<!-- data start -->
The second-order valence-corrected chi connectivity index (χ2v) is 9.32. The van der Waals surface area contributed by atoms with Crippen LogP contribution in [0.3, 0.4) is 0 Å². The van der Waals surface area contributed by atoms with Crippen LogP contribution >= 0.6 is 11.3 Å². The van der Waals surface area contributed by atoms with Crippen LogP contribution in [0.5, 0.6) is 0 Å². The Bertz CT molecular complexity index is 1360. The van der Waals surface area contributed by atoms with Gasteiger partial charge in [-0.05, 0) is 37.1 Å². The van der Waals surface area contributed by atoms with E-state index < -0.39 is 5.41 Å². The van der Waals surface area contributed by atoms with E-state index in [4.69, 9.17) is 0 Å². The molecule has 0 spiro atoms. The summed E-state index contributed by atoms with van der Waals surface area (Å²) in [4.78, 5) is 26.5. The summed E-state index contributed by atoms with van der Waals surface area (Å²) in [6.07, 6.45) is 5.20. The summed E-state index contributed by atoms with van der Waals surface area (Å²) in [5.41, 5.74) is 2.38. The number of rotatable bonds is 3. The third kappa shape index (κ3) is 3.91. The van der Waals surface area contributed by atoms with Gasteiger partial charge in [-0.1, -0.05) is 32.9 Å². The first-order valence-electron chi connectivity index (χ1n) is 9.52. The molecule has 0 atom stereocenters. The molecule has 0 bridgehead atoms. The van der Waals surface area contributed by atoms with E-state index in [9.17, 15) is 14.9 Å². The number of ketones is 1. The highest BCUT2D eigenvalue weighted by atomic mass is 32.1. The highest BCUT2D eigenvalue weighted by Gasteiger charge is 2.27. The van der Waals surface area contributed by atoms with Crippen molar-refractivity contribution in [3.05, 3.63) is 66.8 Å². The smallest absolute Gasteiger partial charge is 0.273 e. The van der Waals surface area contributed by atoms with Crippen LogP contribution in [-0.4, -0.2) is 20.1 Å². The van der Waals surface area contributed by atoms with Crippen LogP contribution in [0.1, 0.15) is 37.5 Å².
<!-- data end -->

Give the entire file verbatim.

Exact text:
The second-order valence-corrected chi connectivity index (χ2v) is 9.32. The van der Waals surface area contributed by atoms with Crippen LogP contribution in [0.3, 0.4) is 0 Å². The van der Waals surface area contributed by atoms with Crippen LogP contribution >= 0.6 is 11.3 Å². The van der Waals surface area contributed by atoms with Crippen LogP contribution in [0.5, 0.6) is 0 Å². The Bertz CT molecular complexity index is 1360. The van der Waals surface area contributed by atoms with Gasteiger partial charge in [-0.05, 0) is 37.1 Å². The van der Waals surface area contributed by atoms with E-state index < -0.39 is 5.41 Å². The van der Waals surface area contributed by atoms with E-state index in [4.69, 9.17) is 0 Å². The molecule has 0 spiro atoms. The summed E-state index contributed by atoms with van der Waals surface area (Å²) in [4.78, 5) is 26.5. The summed E-state index contributed by atoms with van der Waals surface area (Å²) in [6.07, 6.45) is 5.20. The summed E-state index contributed by atoms with van der Waals surface area (Å²) in [5.41, 5.74) is 2.38. The number of rotatable bonds is 3. The third kappa shape index (κ3) is 3.91. The van der Waals surface area contributed by atoms with Gasteiger partial charge in [-0.1, -0.05) is 32.9 Å². The first-order valence-electron chi connectivity index (χ1n) is 9.52. The molecule has 0 atom stereocenters. The molecule has 0 bridgehead atoms. The van der Waals surface area contributed by atoms with E-state index in [9.17, 15) is 14.9 Å². The number of ketones is 1. The highest BCUT2D eigenvalue weighted by atomic mass is 32.1. The highest BCUT2D eigenvalue weighted by Gasteiger charge is 2.27. The van der Waals surface area contributed by atoms with Crippen molar-refractivity contribution in [3.05, 3.63) is 66.8 Å². The smallest absolute Gasteiger partial charge is 0.273 e. The van der Waals surface area contributed by atoms with Crippen LogP contribution in [-0.4, -0.2) is 20.1 Å². The van der Waals surface area contributed by atoms with Crippen LogP contribution in [0.1, 0.15) is 37.5 Å².